I had one of those “only Māori in the room” moments recently. I have a lot of those.
These moments don’t offend me. I work in mainstream tertiary education, I’m Māori and I profess to know something about things Māori. So what did I expect? Despite all that, these moments can be awkward.
I was in a meeting about a research funding proposal with very clued-up academics from various faculties. The heads swivelled in my direction as I’m asked my opinion on what I think the best direction for Māori would be, in regard to X or Y of the proposal.
There is a pause. Expectations hang heavy in the air. The words I say are to be weighed and perhaps given a weight disproportionate to their value. Or perhaps the reverse.
Sometimes, in moments like these, I can feel my cheeks flame. Sometimes, blind panic threatens to set in. On this occasion, however, I just snorted, laughed and said: “Well, I don’t know!” I may even have thrown my hands in the air.
That’s usually how it is. I really don’t know what Māori need, what Māori want, what direction would be best for Māori — how best to cater to, provide for, uphold, and respect all things Māori. I have no portal into the Māori hive-mind. I take educated guesses in context. That’s all I can ever do.
Of course, a lot of things have had to happen for me to have been the only Māori in that room. The absence of other senior Māori academics weighs more on me than does the cumulative weight of Pākehā expectation. There has been recent research done on the experience of senior Māori and Pasifika academics, so I’m not about to go over the ground that you can read about for yourself here.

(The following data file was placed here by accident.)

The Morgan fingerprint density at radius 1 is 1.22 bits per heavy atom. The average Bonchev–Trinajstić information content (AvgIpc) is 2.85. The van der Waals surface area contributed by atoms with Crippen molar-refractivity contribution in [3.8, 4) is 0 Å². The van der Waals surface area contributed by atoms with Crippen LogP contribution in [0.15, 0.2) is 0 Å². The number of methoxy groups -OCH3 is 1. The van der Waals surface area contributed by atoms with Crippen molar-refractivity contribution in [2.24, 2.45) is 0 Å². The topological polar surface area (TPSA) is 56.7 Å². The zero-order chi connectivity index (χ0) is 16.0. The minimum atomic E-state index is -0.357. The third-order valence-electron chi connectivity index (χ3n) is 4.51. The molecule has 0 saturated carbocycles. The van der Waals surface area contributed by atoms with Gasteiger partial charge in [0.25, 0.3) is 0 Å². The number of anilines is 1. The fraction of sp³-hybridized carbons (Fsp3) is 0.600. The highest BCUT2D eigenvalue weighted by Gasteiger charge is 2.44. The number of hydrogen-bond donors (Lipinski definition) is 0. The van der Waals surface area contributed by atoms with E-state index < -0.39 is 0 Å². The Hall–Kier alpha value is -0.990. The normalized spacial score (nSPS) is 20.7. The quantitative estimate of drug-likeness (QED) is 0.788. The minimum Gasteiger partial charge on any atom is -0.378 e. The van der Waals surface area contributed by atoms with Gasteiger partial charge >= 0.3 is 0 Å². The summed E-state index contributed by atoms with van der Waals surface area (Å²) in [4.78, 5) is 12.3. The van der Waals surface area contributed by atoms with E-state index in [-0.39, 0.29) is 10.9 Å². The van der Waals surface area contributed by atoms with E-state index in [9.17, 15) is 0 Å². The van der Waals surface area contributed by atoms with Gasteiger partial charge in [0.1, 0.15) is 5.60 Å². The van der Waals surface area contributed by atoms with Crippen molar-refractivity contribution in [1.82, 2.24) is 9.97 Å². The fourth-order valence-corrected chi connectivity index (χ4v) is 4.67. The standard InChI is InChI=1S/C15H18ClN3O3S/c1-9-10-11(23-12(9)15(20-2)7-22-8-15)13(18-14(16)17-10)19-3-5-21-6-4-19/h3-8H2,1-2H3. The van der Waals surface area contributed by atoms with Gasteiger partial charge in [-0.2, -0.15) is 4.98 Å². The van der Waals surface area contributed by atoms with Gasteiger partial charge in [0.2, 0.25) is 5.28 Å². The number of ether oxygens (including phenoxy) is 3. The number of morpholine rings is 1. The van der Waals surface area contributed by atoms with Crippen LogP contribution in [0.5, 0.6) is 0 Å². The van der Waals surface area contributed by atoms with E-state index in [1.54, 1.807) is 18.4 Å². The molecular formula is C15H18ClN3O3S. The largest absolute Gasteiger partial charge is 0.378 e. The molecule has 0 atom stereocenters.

Suffice to say, my experiences are hardly isolated, as a member of the six percent of the academic workforce who identify as Māori.
Actually, my ruminations headed in a different, but related, direction. Because I’m not just assumed to be an ethnic representative of a people or peoples at moments like this. I’m expected to be a proponent of, and knowledgeable in, Māori culture to some degree.
Ah, culture. You marvellous, double-edged sword, you.
After my meeting, I came home to a Facebook post that underscored the deep ambivalence I have towards our dominant notions of Māori culture. And here it is, from an article outlining recent efforts being made to get young Māori into information technology:
Computer graphics company Animation Research’s founder Ian Taylor [Ngāti Kahungunu, Ngāpuhi] said the lack of Māori engagement in ICT was disappointing, as in his experience when Māori got their hands on technology they adapted very quickly.
“I believe that Steve Jobs, he didn’t realise it — but he designed the iPad for young Māori. It wasn’t in our DNA to use paper and pen, never has been. We use our hands, we carve, we tell stories. We’re great storytellers and technology has allowed us to engage in that way.”
Reading this reminded me of another such moment in 2014 and another public statement from the prominent Māori educator Terehia Channings, of the recently closed Turakina Māori Girls’ College. Speaking on the benefits of kapa haka for kids, she said (and I’m paraphrasing here): “Well, Māori are practical people. We have problems with maths and science, we learn best with our hands.”
In both cases — and you don’t have to search too far to find other such presumptions bubbling up among friends and whānau — an ossified understanding of Māori culture is held up and venerated.